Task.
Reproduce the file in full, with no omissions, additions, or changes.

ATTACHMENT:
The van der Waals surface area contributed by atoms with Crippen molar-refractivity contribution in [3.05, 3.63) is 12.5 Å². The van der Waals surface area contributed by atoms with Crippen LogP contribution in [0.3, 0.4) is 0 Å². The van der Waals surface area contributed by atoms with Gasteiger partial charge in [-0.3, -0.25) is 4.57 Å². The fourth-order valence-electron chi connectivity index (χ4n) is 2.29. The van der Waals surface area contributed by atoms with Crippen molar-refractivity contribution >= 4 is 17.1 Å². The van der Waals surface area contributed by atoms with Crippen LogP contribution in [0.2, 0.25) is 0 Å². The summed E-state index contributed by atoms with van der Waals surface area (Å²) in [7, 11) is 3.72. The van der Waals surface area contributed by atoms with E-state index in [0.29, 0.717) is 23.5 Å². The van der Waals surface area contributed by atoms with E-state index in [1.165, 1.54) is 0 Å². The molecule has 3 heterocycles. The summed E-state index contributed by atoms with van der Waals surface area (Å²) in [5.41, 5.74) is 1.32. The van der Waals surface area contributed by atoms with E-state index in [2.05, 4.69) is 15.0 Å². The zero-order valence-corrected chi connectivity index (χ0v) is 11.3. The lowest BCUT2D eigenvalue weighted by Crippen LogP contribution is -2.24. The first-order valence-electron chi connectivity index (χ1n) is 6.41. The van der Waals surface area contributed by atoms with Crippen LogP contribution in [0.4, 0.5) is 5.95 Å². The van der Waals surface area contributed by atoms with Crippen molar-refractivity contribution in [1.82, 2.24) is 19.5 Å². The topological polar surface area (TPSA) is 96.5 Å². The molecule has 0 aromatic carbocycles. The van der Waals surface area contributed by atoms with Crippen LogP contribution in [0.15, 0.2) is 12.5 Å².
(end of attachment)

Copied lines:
The van der Waals surface area contributed by atoms with Crippen molar-refractivity contribution in [3.05, 3.63) is 12.5 Å². The van der Waals surface area contributed by atoms with Crippen LogP contribution in [0.3, 0.4) is 0 Å². The van der Waals surface area contributed by atoms with Gasteiger partial charge in [-0.3, -0.25) is 4.57 Å². The fourth-order valence-electron chi connectivity index (χ4n) is 2.29. The van der Waals surface area contributed by atoms with Crippen molar-refractivity contribution >= 4 is 17.1 Å². The van der Waals surface area contributed by atoms with Crippen LogP contribution in [0.2, 0.25) is 0 Å². The summed E-state index contributed by atoms with van der Waals surface area (Å²) in [7, 11) is 3.72. The van der Waals surface area contributed by atoms with E-state index in [0.29, 0.717) is 23.5 Å². The van der Waals surface area contributed by atoms with E-state index in [1.165, 1.54) is 0 Å². The molecule has 3 heterocycles. The summed E-state index contributed by atoms with van der Waals surface area (Å²) in [5.41, 5.74) is 1.32. The van der Waals surface area contributed by atoms with E-state index in [2.05, 4.69) is 15.0 Å². The zero-order valence-corrected chi connectivity index (χ0v) is 11.3. The lowest BCUT2D eigenvalue weighted by Crippen LogP contribution is -2.24. The first-order valence-electron chi connectivity index (χ1n) is 6.41. The van der Waals surface area contributed by atoms with Crippen LogP contribution in [0.4, 0.5) is 5.95 Å². The van der Waals surface area contributed by atoms with Crippen molar-refractivity contribution in [1.82, 2.24) is 19.5 Å². The topological polar surface area (TPSA) is 96.5 Å². The molecule has 0 aromatic carbocycles. The van der Waals surface area contributed by atoms with Crippen LogP contribution in [0.15, 0.2) is 12.5 Å².